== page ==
The Moses B. Paige Company: The Last of the Peabody Potteries


Peabody, Massachusetts has a rich history of utilitarian red earthenware production, dating back to the 1730s. The Osborns are likely the best-known potting family today, operating kilns on both sides of Central Street as early as 1736. The number of potters employed in this area was more than any other location in New England in the 18th and 19th centuries, influencing production throughout the region. Among them was Peter Clark, whose family was instrumental in red earthenware production after 1775 in New Hampshire, as well as Osborn family members who relocated to New Hampshire. Demand for local red earthenware production decreased as the
mid-19th century approached, and only two potteries remained in Peabody after 1850. Joseph Reed, who had purchased a company from the Osborns at 102 Central Street, manufactured pottery and trained a group of important potters, including Charles Lawrence, who established a significant business in Beverly, Massachusetts about 1866. By 1872, Moses Paige had relocated from Maine, finding employment with Reed, and purchasing the company in 1876. The pottery became known as the Moses B. Paige Company, where Paige accomplished the unthinkable, reviving the local red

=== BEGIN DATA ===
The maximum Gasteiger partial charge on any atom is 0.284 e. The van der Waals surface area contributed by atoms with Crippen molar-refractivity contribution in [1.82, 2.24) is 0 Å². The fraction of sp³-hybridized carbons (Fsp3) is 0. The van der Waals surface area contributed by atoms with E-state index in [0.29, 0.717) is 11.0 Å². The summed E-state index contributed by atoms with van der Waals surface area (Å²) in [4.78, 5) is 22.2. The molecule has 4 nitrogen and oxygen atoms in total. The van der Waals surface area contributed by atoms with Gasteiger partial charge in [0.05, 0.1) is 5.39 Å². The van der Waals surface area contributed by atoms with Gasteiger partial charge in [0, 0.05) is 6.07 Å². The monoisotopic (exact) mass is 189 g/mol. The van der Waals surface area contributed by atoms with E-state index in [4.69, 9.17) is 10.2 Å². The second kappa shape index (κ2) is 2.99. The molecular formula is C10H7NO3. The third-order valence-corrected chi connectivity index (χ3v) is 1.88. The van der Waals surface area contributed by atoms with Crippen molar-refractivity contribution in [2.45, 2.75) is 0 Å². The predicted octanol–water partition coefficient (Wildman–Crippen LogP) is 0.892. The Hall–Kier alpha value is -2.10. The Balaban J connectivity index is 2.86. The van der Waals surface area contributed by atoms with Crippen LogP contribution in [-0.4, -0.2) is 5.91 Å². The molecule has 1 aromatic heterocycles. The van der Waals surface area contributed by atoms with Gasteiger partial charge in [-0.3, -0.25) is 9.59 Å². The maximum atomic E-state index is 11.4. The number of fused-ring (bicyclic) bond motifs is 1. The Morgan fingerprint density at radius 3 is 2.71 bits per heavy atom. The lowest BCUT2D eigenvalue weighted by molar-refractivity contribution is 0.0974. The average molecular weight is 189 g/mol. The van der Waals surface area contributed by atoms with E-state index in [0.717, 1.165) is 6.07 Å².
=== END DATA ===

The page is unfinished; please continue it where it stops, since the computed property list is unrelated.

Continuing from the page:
earthenware tradition, which had largely disappeared elsewhere in New England. This book is the first of its kind, identifying the history of the somewhat forgotten Moses Paige Pottery and the company’s production, which is often misinterpreted today.

Justin W. Thomas is a resident of Newburyport, Massachusetts, and a collector, researcher
and writer about American pottery production from the seventeenth through the early-twentieth century. He has studied at archaeology departments, museums and private collections across the country, publishing many articles about American potteries in regional and national publications. Thomas was a guest curator at the Custom House Maritime Museum in Newburyport, assembling a temporary exhibit of local made pottery from the Colonial period through the early-twentieth
century. He also helped to write the exhibit catalog, Potters on the Merrimac: A Century
of New England Ceramics.

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